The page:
How Tessaract Work Automation Makes It Possible to Nurture Lasting Performance

Tessaract is a comprehensive business management solution that brings workflow automation to life for businesses of all sizes. This capable, cloud-based software suite lets you: 


  • Automate tasks to eradicate missed deadlines: Tessaract intelligently guides you through the custom steps you specify for different tasks – and helps your entire team keep up as you move forward. It's simple to generate appropriate checklists for each job type and use these plans to assess your performance or scaffold new projects. You can even set up knowledge-sharing rules for handing off items to others at any point in the workflow.
  • Manage assets and track progress from one place: Tessaract's powerful project management module keeps all aspects of your business organised so that you can concentrate on getting work done smoothly and efficiently. Make smarter data-driven decisions. Why shouldn't you enjoy a bird's-eye view of the details that matter most? No matter where you are in the world, Tessaract keeps you in the loop by automatically syncing emails to cases and projects so that everyone can work securely together, even if they're physically separated.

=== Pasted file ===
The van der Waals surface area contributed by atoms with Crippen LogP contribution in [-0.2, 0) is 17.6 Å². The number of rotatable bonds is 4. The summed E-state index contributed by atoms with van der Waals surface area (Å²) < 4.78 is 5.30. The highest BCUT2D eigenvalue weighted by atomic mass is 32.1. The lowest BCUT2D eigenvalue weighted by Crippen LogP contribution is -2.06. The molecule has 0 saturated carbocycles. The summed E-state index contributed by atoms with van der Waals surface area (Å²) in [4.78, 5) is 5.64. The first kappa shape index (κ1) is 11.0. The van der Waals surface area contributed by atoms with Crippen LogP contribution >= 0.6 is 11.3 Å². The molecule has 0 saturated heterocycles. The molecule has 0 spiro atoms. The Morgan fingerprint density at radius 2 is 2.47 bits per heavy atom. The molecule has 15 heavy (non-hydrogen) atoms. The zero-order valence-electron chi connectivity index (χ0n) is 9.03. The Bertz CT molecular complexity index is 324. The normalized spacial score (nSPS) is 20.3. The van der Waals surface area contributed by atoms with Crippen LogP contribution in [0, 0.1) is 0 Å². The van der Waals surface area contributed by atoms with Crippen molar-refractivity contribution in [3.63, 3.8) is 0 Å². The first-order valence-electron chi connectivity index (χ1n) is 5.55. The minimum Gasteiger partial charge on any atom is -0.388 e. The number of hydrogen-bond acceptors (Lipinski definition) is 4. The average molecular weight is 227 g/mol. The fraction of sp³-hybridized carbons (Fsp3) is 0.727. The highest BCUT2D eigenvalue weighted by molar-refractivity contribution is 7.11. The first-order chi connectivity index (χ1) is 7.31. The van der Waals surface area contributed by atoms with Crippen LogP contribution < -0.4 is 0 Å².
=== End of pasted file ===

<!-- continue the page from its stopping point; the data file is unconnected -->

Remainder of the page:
• Collaborate on projects despite barriers: Don't try to take it all on yourself. Distribute the workload by assigning tasks and receive instant notifications whenever a task has been assigned to you or requires review. Tessaract makes sharing automatic and identifies key stakeholders who ought to be involved.
  • Make billing painlessly accurate: With Tessaract, you can automate billing for each customer, and this doesn't just mean invoices. Whether you want to send payment reminders, adjust bills to match changing job conditions, or keep your vendors happy, Tessaract's automated time-tracking, seamless data warehousing, and transaction reconciliation ensure that what you charge reflects the value of the work you do.

Does automation keep your workforce humming? Making the move could decide whether your quest for high performance is a lasting change or a mere flash in the pan. Cut out the busywork, and achieve optimal efficiency by demoing Tessaract today.

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Rachel Ho

Written by Rachel Ho